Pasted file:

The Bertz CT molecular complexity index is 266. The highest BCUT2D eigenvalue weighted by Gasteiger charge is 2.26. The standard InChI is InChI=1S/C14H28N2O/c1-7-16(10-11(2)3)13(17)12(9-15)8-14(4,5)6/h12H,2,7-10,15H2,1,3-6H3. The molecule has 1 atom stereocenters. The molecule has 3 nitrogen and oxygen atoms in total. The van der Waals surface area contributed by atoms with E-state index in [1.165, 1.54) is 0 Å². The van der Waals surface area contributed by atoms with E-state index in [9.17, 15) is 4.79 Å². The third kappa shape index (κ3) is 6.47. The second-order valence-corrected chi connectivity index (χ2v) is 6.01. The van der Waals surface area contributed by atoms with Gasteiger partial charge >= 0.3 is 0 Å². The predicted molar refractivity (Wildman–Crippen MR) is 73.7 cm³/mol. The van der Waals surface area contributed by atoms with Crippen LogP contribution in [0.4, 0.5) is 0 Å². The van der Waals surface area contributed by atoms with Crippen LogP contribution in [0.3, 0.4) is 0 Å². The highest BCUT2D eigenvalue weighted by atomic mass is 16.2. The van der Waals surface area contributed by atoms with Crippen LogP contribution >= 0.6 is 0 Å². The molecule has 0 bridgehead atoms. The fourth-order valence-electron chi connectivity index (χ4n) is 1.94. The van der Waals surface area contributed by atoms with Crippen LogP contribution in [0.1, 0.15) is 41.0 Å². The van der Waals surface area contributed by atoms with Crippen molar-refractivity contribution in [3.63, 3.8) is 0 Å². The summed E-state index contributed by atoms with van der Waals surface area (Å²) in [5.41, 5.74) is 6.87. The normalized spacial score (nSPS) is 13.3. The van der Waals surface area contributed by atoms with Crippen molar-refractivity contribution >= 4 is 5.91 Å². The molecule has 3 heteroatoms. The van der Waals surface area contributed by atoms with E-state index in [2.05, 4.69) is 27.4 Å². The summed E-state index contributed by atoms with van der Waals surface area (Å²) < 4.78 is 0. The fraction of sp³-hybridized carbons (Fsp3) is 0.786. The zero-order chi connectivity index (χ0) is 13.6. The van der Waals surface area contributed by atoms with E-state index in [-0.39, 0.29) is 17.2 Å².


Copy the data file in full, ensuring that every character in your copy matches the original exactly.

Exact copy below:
The Bertz CT molecular complexity index is 266. The highest BCUT2D eigenvalue weighted by Gasteiger charge is 2.26. The standard InChI is InChI=1S/C14H28N2O/c1-7-16(10-11(2)3)13(17)12(9-15)8-14(4,5)6/h12H,2,7-10,15H2,1,3-6H3. The molecule has 1 atom stereocenters. The molecule has 3 nitrogen and oxygen atoms in total. The van der Waals surface area contributed by atoms with E-state index in [1.165, 1.54) is 0 Å². The van der Waals surface area contributed by atoms with E-state index in [9.17, 15) is 4.79 Å². The third kappa shape index (κ3) is 6.47. The second-order valence-corrected chi connectivity index (χ2v) is 6.01. The van der Waals surface area contributed by atoms with Gasteiger partial charge >= 0.3 is 0 Å². The predicted molar refractivity (Wildman–Crippen MR) is 73.7 cm³/mol. The van der Waals surface area contributed by atoms with Crippen LogP contribution in [0.4, 0.5) is 0 Å². The van der Waals surface area contributed by atoms with Crippen LogP contribution in [0.3, 0.4) is 0 Å². The highest BCUT2D eigenvalue weighted by atomic mass is 16.2. The van der Waals surface area contributed by atoms with Crippen LogP contribution >= 0.6 is 0 Å². The molecule has 0 bridgehead atoms. The fourth-order valence-electron chi connectivity index (χ4n) is 1.94. The van der Waals surface area contributed by atoms with Crippen LogP contribution in [0.1, 0.15) is 41.0 Å². The van der Waals surface area contributed by atoms with Crippen molar-refractivity contribution in [3.63, 3.8) is 0 Å². The summed E-state index contributed by atoms with van der Waals surface area (Å²) in [5.41, 5.74) is 6.87. The normalized spacial score (nSPS) is 13.3. The van der Waals surface area contributed by atoms with Crippen molar-refractivity contribution >= 4 is 5.91 Å². The molecule has 3 heteroatoms. The van der Waals surface area contributed by atoms with E-state index in [2.05, 4.69) is 27.4 Å². The summed E-state index contributed by atoms with van der Waals surface area (Å²) < 4.78 is 0. The fraction of sp³-hybridized carbons (Fsp3) is 0.786. The zero-order chi connectivity index (χ0) is 13.6. The van der Waals surface area contributed by atoms with E-state index in [-0.39, 0.29) is 17.2 Å².